Is Tesla the new king of the hill?
The Silicon Valley upstart overtook long-time industry leader General Motors as trading on the New York Stock Exchange closed Monday afternoon.
Tesla had seemed poised for more than a week to take the lead, having already nudged past Ford earlier in the month. But Monday brought the Wall Street equivalent of a close horse race, GM and Tesla trading the lead almost by the hour. Finally, as the bell rang, the EV maker had a closing stock price of $312.39, a $9.85 gain for the day, leaving it valued at $50.95 billion, while GM closed up $0.26 a share, at $33.97, with a market cap of $50.89 billion.
The surge in Tesla's market performance comes at a critical time for the Silicon Valley automaker, which little more than a month ago had warned its finances were "on the edge" as it continued its costly investment in the launch of the new Model 3. The midsize electric vehicle, Tesla's first priced by the mainstream, is set to go into production in July.
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"It's one of the strangest things I have ever seen," said analyst David Sullivan, of AutoPacific Inc. "Wall Street being patient and rewarding a company that keeps losing money, quarter after quarter."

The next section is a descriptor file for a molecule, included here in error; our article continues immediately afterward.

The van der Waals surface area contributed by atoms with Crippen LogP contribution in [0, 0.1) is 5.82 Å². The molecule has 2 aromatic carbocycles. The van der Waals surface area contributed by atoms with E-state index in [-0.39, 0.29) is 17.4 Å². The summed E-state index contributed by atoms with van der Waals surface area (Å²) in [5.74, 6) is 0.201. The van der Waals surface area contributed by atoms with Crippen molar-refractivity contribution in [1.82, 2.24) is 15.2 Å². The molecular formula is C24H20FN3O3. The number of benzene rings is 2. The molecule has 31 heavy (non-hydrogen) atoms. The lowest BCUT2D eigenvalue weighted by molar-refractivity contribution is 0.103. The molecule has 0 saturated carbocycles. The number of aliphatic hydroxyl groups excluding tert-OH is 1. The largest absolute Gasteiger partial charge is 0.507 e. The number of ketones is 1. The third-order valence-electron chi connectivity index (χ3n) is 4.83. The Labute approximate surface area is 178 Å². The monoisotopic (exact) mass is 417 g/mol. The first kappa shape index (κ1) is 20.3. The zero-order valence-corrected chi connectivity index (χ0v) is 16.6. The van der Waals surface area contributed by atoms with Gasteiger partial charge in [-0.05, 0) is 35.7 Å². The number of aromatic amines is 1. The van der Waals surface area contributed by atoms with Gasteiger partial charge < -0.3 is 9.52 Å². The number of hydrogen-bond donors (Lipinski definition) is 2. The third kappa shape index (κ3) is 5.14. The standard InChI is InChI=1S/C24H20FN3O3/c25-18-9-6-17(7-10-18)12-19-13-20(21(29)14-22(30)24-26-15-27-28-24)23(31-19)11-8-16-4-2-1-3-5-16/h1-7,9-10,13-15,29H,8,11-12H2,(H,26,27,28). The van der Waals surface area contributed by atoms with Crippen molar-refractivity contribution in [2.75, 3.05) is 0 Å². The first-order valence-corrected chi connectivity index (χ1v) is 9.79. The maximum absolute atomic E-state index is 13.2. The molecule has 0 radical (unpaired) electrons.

Sullivan wasn't the only surprised by Tesla's April run-up. In New York for a preview of the annual auto show there, Ford President Joe Hinrichs said he couldn't understand investors who normally put a premium on "a solid cash flow…like ours."
Indeed, the market had seemingly turned against Tesla when, in late February, it reported that it lost $121.3 million, or 78 cents a share, during the final quarter of 2016 — the automaker falling into the red during all but two quarters since it went public. Compounding investors' concerns: Tesla CEO Elon Musk warned that his company was "on the edge" and running short of the capital it needed to bring critical new product to market.
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Tesla did get a boost when it raised more money than expected — about $1.4 billion — from a recent stock offering. And, it turned out, Tencent Holdings, was one of the backers, the big Chinese investment firm subsequently reporting it had taken a 5 percent stake in Tesla.
Meanwhile, Tesla got another lift when it reported earlier this month that first quarter sales and production both reached record levels, though it still lags behind any of the traditional manufacturers. GM sold about 10 million vehicles last year, which works out to about 250 percent more vehicles each week than the 76,000 Models S and X battery vehicles Tesla moved in all 2016.
Of course, the real focus for investors is what happens once the Model 3 goes to market. CEO Musk has forecast sales will climb to 500,000 in 2018 — most of that from the small electric vehicle — and that it will grow to 1 million by 2020.
He has also announced plans for other new products, notably the Model Y, a compact crossover-utility vehicle based on the same architecture as the Model 3.
Of course, the challenge will be to deliver on plan. Tesla has yet to launch any product on schedule, the Model X running two years behind and then suffering serious quality problems that led influential Consumer Reports to warn potential buyers to beware.